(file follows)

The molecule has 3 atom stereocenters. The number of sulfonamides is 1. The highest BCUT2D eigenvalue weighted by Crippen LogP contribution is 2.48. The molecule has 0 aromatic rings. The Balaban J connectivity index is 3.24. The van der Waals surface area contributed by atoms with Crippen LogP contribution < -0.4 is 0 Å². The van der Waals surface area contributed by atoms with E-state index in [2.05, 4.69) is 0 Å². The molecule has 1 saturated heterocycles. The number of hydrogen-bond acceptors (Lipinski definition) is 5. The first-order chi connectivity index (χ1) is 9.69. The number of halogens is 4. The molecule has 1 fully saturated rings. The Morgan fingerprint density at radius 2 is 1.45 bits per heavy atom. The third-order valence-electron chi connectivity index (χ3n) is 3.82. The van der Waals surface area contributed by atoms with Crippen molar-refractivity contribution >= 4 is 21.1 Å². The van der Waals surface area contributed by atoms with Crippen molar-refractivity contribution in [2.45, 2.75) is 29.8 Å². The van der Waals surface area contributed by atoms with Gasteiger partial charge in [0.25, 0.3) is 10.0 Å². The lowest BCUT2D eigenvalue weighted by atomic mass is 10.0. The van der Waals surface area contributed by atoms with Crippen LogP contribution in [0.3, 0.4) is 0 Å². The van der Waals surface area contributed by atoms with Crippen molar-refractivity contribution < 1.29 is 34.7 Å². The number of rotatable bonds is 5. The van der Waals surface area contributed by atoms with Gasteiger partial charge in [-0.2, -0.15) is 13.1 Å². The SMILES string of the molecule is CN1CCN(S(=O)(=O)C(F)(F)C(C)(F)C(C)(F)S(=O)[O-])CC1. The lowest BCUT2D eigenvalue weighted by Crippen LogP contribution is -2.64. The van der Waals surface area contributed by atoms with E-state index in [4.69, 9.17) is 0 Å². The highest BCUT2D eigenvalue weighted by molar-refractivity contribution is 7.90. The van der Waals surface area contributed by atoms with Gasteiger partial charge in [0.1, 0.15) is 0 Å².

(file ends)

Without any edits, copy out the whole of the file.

The molecule has 3 atom stereocenters. The number of sulfonamides is 1. The highest BCUT2D eigenvalue weighted by Crippen LogP contribution is 2.48. The molecule has 0 aromatic rings. The Balaban J connectivity index is 3.24. The van der Waals surface area contributed by atoms with Crippen LogP contribution < -0.4 is 0 Å². The van der Waals surface area contributed by atoms with E-state index in [2.05, 4.69) is 0 Å². The molecule has 1 saturated heterocycles. The number of hydrogen-bond acceptors (Lipinski definition) is 5. The first-order chi connectivity index (χ1) is 9.69. The number of halogens is 4. The molecule has 1 fully saturated rings. The Morgan fingerprint density at radius 2 is 1.45 bits per heavy atom. The third-order valence-electron chi connectivity index (χ3n) is 3.82. The van der Waals surface area contributed by atoms with Crippen molar-refractivity contribution >= 4 is 21.1 Å². The van der Waals surface area contributed by atoms with Crippen molar-refractivity contribution in [2.45, 2.75) is 29.8 Å². The van der Waals surface area contributed by atoms with Gasteiger partial charge in [0.25, 0.3) is 10.0 Å². The lowest BCUT2D eigenvalue weighted by atomic mass is 10.0. The van der Waals surface area contributed by atoms with Crippen LogP contribution in [0.3, 0.4) is 0 Å². The van der Waals surface area contributed by atoms with Crippen molar-refractivity contribution < 1.29 is 34.7 Å². The number of rotatable bonds is 5. The van der Waals surface area contributed by atoms with Gasteiger partial charge in [-0.2, -0.15) is 13.1 Å². The SMILES string of the molecule is CN1CCN(S(=O)(=O)C(F)(F)C(C)(F)C(C)(F)S(=O)[O-])CC1. The lowest BCUT2D eigenvalue weighted by Crippen LogP contribution is -2.64. The van der Waals surface area contributed by atoms with E-state index in [4.69, 9.17) is 0 Å². The highest BCUT2D eigenvalue weighted by molar-refractivity contribution is 7.90. The van der Waals surface area contributed by atoms with Gasteiger partial charge in [0.1, 0.15) is 0 Å².